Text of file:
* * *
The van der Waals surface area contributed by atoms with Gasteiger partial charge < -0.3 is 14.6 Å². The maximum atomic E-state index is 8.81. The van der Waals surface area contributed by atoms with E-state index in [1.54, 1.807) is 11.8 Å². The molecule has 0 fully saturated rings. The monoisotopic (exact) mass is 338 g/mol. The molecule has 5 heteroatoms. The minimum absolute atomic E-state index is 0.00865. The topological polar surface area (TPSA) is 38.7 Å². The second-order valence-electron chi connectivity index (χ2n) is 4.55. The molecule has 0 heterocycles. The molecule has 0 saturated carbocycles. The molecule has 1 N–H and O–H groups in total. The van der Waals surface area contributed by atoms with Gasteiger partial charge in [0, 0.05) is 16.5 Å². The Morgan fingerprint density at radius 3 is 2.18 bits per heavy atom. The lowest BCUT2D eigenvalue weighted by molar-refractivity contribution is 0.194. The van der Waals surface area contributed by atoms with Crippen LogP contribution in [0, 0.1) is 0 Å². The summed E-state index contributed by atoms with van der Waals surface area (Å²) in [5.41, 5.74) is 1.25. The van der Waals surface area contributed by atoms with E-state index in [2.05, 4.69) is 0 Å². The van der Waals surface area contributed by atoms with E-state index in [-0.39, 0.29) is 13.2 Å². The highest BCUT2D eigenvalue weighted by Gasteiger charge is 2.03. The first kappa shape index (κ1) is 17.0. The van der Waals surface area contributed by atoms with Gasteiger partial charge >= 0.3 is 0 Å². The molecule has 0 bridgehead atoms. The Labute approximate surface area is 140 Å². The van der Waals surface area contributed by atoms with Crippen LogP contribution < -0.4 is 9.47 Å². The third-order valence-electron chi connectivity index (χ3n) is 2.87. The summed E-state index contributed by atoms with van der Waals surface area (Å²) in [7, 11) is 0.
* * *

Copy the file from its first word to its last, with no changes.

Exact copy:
The van der Waals surface area contributed by atoms with Gasteiger partial charge < -0.3 is 14.6 Å². The maximum atomic E-state index is 8.81. The van der Waals surface area contributed by atoms with E-state index in [1.54, 1.807) is 11.8 Å². The molecule has 0 fully saturated rings. The monoisotopic (exact) mass is 338 g/mol. The molecule has 5 heteroatoms. The minimum absolute atomic E-state index is 0.00865. The topological polar surface area (TPSA) is 38.7 Å². The second-order valence-electron chi connectivity index (χ2n) is 4.55. The molecule has 0 heterocycles. The molecule has 0 saturated carbocycles. The molecule has 1 N–H and O–H groups in total. The van der Waals surface area contributed by atoms with Gasteiger partial charge in [0, 0.05) is 16.5 Å². The Morgan fingerprint density at radius 3 is 2.18 bits per heavy atom. The lowest BCUT2D eigenvalue weighted by molar-refractivity contribution is 0.194. The van der Waals surface area contributed by atoms with Crippen LogP contribution in [0, 0.1) is 0 Å². The summed E-state index contributed by atoms with van der Waals surface area (Å²) in [5.41, 5.74) is 1.25. The van der Waals surface area contributed by atoms with E-state index in [2.05, 4.69) is 0 Å². The van der Waals surface area contributed by atoms with E-state index in [-0.39, 0.29) is 13.2 Å². The highest BCUT2D eigenvalue weighted by Gasteiger charge is 2.03. The first kappa shape index (κ1) is 17.0. The van der Waals surface area contributed by atoms with Gasteiger partial charge >= 0.3 is 0 Å². The molecule has 0 bridgehead atoms. The Labute approximate surface area is 140 Å². The van der Waals surface area contributed by atoms with Crippen LogP contribution < -0.4 is 9.47 Å². The third-order valence-electron chi connectivity index (χ3n) is 2.87. The summed E-state index contributed by atoms with van der Waals surface area (Å²) in [7, 11) is 0.